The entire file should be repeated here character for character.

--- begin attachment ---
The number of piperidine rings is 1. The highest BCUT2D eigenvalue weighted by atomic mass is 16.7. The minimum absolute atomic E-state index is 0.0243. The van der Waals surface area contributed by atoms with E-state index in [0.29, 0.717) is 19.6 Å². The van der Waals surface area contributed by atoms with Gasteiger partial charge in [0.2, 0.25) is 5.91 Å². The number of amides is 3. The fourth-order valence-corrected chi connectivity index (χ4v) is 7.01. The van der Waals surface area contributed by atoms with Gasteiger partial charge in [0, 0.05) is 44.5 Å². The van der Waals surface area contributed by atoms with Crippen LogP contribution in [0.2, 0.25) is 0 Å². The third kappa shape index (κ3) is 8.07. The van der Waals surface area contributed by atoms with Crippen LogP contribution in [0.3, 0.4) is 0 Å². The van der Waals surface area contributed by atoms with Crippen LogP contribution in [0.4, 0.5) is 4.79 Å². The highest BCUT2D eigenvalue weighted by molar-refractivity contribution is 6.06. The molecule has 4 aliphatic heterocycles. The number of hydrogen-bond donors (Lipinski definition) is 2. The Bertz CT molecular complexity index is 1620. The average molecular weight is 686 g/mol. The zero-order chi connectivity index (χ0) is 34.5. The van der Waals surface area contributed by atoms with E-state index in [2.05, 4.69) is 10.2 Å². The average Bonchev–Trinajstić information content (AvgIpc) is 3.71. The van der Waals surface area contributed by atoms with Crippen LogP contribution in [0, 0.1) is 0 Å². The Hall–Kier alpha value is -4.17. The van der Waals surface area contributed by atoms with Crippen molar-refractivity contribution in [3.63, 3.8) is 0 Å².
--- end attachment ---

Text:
The number of piperidine rings is 1. The highest BCUT2D eigenvalue weighted by atomic mass is 16.7. The minimum absolute atomic E-state index is 0.0243. The van der Waals surface area contributed by atoms with E-state index in [0.29, 0.717) is 19.6 Å². The van der Waals surface area contributed by atoms with Gasteiger partial charge in [0.2, 0.25) is 5.91 Å². The number of amides is 3. The fourth-order valence-corrected chi connectivity index (χ4v) is 7.01. The van der Waals surface area contributed by atoms with Gasteiger partial charge in [0, 0.05) is 44.5 Å². The van der Waals surface area contributed by atoms with Crippen LogP contribution in [0.2, 0.25) is 0 Å². The third kappa shape index (κ3) is 8.07. The van der Waals surface area contributed by atoms with Crippen LogP contribution in [0.3, 0.4) is 0 Å². The van der Waals surface area contributed by atoms with Crippen LogP contribution in [0.4, 0.5) is 4.79 Å². The highest BCUT2D eigenvalue weighted by molar-refractivity contribution is 6.06. The molecule has 4 aliphatic heterocycles. The number of hydrogen-bond donors (Lipinski definition) is 2. The Bertz CT molecular complexity index is 1620. The average molecular weight is 686 g/mol. The zero-order chi connectivity index (χ0) is 34.5. The van der Waals surface area contributed by atoms with E-state index in [2.05, 4.69) is 10.2 Å². The average Bonchev–Trinajstić information content (AvgIpc) is 3.71. The van der Waals surface area contributed by atoms with Crippen LogP contribution in [0, 0.1) is 0 Å². The Hall–Kier alpha value is -4.17. The van der Waals surface area contributed by atoms with Crippen molar-refractivity contribution in [3.63, 3.8) is 0 Å².